EDITORIAL: Resist efforts to shackle the Web
Dec 22, 2012 (The Kansas City Star - McClatchy-Tribune Information Services via COMTEX) --
Governments with an authoritarian bent have long worried about the Internet's corrosive effect on their power. A borderless, global portal makes it impossible for regimes to filter information accessible to their populations.
At a recent United Nations conference in Dubai, these regimes -- led by China and Russia -- conducted the first strike against the Internet's open architecture. They won approval for measures legitimizing government control of the Web.
The U.S. delegation, along with several Western nations, rightly refused to agree to language that declared, "All governments should have an equal role and responsibility for international Internet governance."
The conference was organized by the International Telecommunications Union, a relatively obscure agency that in the past has confined itself to regulating global radio spectrum and setting technical standards for telecom links.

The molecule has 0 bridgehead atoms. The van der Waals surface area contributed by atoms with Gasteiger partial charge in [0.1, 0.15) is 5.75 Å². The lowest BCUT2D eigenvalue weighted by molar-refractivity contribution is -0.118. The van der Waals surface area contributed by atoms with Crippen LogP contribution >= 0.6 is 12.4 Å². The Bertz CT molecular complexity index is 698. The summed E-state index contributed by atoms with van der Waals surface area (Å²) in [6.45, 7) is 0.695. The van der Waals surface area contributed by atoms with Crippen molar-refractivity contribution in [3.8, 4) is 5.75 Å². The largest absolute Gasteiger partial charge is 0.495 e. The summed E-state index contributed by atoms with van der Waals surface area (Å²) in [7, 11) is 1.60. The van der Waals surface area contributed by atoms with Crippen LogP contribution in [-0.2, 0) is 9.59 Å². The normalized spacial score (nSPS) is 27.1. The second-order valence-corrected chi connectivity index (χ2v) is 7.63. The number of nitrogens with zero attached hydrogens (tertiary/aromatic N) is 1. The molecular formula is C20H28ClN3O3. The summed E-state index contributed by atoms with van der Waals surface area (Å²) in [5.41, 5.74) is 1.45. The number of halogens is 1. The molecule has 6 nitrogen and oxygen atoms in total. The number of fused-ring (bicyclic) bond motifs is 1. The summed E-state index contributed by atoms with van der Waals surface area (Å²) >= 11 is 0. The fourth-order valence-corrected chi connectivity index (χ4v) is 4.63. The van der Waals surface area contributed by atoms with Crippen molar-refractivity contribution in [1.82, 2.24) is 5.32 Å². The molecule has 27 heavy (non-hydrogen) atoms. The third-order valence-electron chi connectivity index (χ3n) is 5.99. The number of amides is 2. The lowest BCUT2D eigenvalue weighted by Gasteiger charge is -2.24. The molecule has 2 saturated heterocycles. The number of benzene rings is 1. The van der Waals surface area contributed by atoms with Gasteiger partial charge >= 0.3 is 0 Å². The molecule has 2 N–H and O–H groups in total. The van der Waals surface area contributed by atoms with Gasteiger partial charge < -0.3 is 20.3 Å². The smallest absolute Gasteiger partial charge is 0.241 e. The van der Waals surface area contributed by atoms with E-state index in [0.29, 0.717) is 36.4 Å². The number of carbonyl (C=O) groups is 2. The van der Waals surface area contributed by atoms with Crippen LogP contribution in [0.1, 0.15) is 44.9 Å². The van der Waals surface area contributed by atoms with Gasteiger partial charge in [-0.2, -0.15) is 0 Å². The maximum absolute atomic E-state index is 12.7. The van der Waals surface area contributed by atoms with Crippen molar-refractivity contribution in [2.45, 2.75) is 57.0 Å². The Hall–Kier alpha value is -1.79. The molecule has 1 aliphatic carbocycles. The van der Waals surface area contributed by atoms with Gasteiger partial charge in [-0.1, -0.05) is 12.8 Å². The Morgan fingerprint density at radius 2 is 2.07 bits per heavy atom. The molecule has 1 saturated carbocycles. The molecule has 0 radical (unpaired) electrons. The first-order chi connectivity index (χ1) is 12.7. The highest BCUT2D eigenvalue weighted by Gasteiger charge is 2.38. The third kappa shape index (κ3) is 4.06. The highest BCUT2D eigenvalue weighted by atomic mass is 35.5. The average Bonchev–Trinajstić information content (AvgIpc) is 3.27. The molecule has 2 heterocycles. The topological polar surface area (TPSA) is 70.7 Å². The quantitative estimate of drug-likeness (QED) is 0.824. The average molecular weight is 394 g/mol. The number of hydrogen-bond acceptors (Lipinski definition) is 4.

But at the Dubai meeting, called to revise the existing 24-year-old treaty, a majority of delegations adopted a measure effectively including the Internet in the deliberations, overcoming U.S. objections.
Supporters of the change, led by Russia, protested that they had no intention of supervising the Web. If so, however, why did they insist that the Internet was not solely a conveyor of content, but a telecom service subject to ITU regulation
The treaty goes into effect in 2015 and does not cover nations refusing to sign. But its upshot is likely to be a steady evolution toward a world divided between the free Web and the politicized and government-controlled Web. Many websites would no longer be global, an extremely unfortunate outcome.
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